together with the adaptations of animals in other directions, has received in recent years much merited attention, chiefly in behalf of development theories. But, whether these remarkable adaptations of animals to peculiar food and surroundings be the result of variation and development, or of special creation, they are equally wonderful.
IT is often said that the pleasure of form as contrasted with that of color is an intellectual pleasure arising from the perception of relations (unity in variety, proportion, etc.). In a sense this is true, for, as I hope to show in the course of this essay, the appreciation of form as compared with the enjoyment of color is saturated, so to speak, with the more refined sort of intellectual activity. But the fact that certain varieties of the arts of form, more especially outline drawing, dispense with the pleasure of color, and even with that of light and shade, suggests that the pleasure of visual form includes a sensuous element as well as an intellectual. It will be my special aim in this paper to bring out this somewhat neglected factor in visual gratification, and to indicate, so far as it is possible, its importance among the several factors, which together compose what we call beauty of form.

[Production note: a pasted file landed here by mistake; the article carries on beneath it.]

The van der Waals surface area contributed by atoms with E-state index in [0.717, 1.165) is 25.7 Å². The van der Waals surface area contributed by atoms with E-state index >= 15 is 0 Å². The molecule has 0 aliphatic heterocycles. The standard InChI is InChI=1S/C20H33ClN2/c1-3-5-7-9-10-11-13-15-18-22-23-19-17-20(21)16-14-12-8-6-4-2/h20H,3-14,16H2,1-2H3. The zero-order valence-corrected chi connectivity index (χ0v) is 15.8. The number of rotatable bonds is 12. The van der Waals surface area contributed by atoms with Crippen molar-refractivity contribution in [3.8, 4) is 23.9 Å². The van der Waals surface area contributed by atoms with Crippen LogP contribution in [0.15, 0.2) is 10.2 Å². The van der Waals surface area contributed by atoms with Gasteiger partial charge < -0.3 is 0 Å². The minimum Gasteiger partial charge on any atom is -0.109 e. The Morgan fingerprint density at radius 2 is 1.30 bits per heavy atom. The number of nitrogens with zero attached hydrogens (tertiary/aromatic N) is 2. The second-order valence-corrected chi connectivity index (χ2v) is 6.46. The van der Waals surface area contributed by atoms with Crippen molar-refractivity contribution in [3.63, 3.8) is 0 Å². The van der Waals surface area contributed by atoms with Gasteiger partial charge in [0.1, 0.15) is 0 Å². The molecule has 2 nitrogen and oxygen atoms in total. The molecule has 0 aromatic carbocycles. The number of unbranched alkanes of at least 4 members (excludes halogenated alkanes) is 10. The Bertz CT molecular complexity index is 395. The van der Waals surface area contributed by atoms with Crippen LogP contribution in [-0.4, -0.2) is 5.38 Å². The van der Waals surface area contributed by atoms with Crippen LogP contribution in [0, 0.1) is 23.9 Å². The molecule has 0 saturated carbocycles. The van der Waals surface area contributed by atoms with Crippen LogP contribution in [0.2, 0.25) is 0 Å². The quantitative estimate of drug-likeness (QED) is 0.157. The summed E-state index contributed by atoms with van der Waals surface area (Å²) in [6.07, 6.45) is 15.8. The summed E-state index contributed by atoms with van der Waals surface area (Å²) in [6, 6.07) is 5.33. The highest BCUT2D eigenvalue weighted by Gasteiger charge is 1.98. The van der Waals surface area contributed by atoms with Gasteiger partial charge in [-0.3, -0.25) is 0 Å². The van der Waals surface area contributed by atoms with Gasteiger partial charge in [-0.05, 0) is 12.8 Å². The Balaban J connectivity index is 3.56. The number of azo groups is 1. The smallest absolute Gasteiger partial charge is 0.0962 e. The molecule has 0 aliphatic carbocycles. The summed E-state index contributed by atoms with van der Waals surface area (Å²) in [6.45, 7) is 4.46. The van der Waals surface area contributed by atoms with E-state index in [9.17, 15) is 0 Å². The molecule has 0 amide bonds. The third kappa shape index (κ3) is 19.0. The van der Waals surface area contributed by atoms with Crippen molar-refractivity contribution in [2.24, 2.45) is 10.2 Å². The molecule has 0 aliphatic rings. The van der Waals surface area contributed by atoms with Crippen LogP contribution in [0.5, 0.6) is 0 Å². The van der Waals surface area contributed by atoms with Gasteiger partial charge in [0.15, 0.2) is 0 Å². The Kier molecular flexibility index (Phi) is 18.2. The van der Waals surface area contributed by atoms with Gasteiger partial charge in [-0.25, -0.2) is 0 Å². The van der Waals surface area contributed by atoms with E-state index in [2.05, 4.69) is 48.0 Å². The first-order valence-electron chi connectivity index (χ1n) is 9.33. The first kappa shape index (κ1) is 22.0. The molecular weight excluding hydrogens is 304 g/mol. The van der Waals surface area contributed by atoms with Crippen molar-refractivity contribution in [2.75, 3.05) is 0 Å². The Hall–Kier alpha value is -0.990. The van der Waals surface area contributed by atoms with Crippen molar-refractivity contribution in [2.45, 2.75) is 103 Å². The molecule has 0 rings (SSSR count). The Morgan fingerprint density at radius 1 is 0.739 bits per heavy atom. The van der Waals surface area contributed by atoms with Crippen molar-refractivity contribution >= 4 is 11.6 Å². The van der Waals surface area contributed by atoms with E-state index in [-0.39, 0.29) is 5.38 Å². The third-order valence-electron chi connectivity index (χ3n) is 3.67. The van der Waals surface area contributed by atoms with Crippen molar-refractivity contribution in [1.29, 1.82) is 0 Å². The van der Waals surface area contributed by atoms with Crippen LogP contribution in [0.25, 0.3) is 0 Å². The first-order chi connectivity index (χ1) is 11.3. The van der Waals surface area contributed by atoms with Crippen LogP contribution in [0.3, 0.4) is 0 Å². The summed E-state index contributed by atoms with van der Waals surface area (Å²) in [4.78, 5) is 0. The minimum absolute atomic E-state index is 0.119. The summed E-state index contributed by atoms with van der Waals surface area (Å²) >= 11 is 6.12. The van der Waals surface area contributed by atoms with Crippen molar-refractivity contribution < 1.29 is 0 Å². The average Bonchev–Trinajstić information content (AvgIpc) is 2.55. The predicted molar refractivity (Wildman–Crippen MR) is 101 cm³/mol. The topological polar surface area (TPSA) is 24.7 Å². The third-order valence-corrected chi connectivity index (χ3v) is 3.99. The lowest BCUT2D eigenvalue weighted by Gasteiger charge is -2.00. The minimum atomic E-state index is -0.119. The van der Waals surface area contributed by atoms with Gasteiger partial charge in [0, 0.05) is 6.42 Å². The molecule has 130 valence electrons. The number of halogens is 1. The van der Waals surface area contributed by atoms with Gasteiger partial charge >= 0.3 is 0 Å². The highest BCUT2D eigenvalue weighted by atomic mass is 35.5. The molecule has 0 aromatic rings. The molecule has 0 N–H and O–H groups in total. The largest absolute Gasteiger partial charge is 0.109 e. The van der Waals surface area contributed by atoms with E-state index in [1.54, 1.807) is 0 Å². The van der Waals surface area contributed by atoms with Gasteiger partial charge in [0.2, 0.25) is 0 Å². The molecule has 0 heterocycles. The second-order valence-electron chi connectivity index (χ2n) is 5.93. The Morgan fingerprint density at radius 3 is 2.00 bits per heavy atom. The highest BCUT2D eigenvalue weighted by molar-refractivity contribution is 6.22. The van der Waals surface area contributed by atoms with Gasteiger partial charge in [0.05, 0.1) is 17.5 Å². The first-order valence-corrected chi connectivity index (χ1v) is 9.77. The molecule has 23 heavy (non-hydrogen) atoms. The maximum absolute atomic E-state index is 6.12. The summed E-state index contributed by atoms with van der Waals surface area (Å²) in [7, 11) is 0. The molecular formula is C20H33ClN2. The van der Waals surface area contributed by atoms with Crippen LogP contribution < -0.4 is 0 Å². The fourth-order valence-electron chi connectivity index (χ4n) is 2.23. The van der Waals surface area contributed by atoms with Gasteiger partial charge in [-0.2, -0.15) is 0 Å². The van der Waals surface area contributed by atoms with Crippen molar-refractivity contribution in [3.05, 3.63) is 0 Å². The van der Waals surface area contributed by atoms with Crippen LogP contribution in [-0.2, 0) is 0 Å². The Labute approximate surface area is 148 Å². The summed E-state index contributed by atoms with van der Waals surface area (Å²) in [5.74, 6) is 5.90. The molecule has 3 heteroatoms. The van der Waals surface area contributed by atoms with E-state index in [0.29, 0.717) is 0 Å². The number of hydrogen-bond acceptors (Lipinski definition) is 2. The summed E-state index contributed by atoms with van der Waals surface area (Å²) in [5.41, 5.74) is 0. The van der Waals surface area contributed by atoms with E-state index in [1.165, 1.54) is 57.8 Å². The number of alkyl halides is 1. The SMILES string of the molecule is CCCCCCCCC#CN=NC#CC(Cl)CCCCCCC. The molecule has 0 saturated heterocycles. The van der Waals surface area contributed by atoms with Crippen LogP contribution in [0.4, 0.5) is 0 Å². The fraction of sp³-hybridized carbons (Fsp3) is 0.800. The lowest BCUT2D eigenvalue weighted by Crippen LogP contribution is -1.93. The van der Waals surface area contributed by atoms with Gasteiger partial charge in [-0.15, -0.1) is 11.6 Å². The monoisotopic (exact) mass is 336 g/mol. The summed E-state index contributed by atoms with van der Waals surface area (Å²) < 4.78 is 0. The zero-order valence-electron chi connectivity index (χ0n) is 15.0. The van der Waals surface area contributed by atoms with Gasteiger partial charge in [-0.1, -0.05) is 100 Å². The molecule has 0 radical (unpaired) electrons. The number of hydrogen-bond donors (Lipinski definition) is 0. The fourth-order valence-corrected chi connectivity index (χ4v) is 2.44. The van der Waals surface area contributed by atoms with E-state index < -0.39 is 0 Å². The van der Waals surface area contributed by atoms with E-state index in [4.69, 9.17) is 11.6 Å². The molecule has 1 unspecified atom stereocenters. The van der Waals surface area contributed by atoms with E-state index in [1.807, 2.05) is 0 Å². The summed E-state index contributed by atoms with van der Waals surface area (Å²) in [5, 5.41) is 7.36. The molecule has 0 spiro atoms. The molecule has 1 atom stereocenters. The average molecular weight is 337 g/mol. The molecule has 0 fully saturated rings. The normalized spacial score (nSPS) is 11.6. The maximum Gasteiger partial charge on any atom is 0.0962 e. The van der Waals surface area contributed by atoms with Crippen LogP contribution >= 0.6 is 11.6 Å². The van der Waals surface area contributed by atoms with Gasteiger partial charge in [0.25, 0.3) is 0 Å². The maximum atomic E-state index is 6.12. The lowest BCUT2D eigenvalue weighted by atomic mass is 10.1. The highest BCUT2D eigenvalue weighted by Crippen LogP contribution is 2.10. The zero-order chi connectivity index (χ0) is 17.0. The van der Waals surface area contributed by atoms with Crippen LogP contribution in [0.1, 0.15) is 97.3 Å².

In pursuing this inquiry, it will be best to disregard the sensuous enjoyment of light and shade. For our present purpose, differences of light and shade are merely means of appreciating form. Again, it will be advisable to include all varieties of form as determined by the three dimensions of space. It is true that beauty of form, so far as it rests on purely visual feelings, is largely that of surface relations or of space in two dimensions. Yet it will be found to be practically impossible to treat of this apart from that other kind of beauty of form which embraces the charm of distance and perspective, and the characteristic attractiveness of solid shapes. As to the order of treatment, I shall set out with the elements of pleasure which are obviously direct—that is, arise from the activity of the visual organ—and trace the process of building up a more complex intellectual gratification on these. After that I shall pass to the indirect or associated elements of enjoyment. The simplest kind of visual appreciation of form is that of linear relations. For reasons to be spoken of presently, a straight line is the natural element of visible form, and the development of the visual perception of form (regarded as independent of that of the tactual) proceeds by a kind of synthesis of linear